Is a Label Primary Packaging?

“Is a label primary packaging?” This is a question I get asked a lot. To most, the answer to this question would be no. However, it is important for consumers to know that some plastic bottles are going to have information on them that can impact the cost of the product they are buying or the amount of time they will spend trying to keep their product safe. Let us discuss what this means and how you as a consumer can avoid this problem.

Is a label primary packaging

In most cases, the information that is on the bottle is secondary packaging. This means that the information is added after the product has been packaged. In most cases, this information is not going to change the price or the usefulness of the product. However, what some companies do choose to do with the information they do put on their products is to use it to their advantage. They have a marketing strategy where they target consumers with the information that they do want to see on their labels – the benefits of the product.

In many cases, they will add a benefit like a money-back guarantee or a certificate of authenticity with the label. Consumers who know this information are going to be more likely to trust a product that is stamped with an assurance like that. Consumers want to be able to trust the company that is adding that stamp to the bottle with the assurances they want. This is why many companies choose to use this secondary information on their labels.

The other side of the question is the other side of the story. The other side is that is a plastic bottle that is going to go through the manufacturer’s quality control process. This plastic is going to go through all the steps that are done during the development of a plastic bottle, including the pouring of the molten plastic into mold cavities, the heating of the plastic to change its consistency of thickness, the cooling and the extrusion of the mold cavities into the bottles that will be filled with the liquid to be sold for human consumption. There is a very detailed and thorough quality control procedure that goes on at each step along the way. If the plastic was not designed for primary packaging material, then it will fail at any of these steps.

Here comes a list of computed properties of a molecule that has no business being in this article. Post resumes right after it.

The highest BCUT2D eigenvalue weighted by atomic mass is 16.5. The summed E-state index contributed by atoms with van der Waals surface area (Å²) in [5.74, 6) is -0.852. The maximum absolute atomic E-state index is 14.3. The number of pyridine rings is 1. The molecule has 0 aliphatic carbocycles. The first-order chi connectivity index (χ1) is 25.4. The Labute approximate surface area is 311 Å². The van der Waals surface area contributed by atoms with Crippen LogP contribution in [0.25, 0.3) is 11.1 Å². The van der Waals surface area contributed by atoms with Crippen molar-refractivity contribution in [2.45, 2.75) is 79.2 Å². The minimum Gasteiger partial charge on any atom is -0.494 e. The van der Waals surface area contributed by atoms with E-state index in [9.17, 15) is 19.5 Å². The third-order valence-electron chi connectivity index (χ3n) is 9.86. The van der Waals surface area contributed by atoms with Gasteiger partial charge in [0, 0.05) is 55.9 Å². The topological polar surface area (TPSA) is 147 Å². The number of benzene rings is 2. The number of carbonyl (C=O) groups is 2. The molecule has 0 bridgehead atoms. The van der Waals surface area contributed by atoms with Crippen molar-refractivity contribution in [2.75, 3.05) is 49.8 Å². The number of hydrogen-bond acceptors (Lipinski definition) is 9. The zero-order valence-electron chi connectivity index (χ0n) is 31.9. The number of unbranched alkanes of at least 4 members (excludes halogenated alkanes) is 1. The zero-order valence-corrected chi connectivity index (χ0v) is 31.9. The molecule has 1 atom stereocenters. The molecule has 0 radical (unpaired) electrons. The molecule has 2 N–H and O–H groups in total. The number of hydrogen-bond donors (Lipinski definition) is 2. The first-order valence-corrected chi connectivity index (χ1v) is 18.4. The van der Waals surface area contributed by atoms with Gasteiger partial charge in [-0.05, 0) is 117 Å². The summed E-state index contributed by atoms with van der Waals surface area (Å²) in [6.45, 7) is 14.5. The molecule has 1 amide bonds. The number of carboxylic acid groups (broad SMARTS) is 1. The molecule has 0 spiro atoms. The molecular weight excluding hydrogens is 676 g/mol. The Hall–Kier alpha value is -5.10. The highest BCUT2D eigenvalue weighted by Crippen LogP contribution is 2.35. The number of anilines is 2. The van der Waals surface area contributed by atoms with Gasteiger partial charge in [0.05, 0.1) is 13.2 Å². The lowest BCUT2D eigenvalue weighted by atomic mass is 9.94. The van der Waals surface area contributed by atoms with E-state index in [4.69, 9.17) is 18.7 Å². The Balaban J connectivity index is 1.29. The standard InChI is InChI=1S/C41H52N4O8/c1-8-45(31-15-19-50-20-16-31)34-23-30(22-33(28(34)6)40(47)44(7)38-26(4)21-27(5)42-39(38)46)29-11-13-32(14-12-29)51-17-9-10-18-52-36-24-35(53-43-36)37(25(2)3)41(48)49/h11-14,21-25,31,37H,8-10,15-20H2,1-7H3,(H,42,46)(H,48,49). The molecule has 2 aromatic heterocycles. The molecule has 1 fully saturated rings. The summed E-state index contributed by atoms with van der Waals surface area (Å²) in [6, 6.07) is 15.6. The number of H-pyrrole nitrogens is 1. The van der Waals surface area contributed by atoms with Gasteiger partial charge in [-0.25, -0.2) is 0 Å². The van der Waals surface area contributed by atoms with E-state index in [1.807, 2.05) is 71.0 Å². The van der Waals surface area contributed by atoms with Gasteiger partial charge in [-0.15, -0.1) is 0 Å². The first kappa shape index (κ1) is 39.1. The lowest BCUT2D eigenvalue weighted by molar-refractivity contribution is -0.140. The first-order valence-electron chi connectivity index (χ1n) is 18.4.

The other side of the question is whether or not secondary packaging is designed for the same level of quality as primary packaging material. The truth is that some manufacturers feel that it is acceptable to use the same quality control as that which is done in primary packaging material because they feel it is less important to distinguish the secondary packaging material from the primary packaging material. They believe that the consumer will be happy with any of the two packaging materials and it is not as important to “improve upon” what was already available to the consumer. This is a mistake that most retailers make when they are first learning the product design process and how to package products successfully.

It is important to point out that not all plastic bottles contain the same ingredients in the same amount. There are thousands of chemicals that are contained in plastic and there are a variety of plastics that are used to manufacture the bottles that we drink out of and that are used in other products. If the standards that are set for primary packaging material were followed, then secondary packaging should also be able to pass all of the government inspection requirements and should contain the same quality of product that was originally in the bottle. If the company did not follow the directions for secondary packaging, then they should not be using that same bottle to sell their product.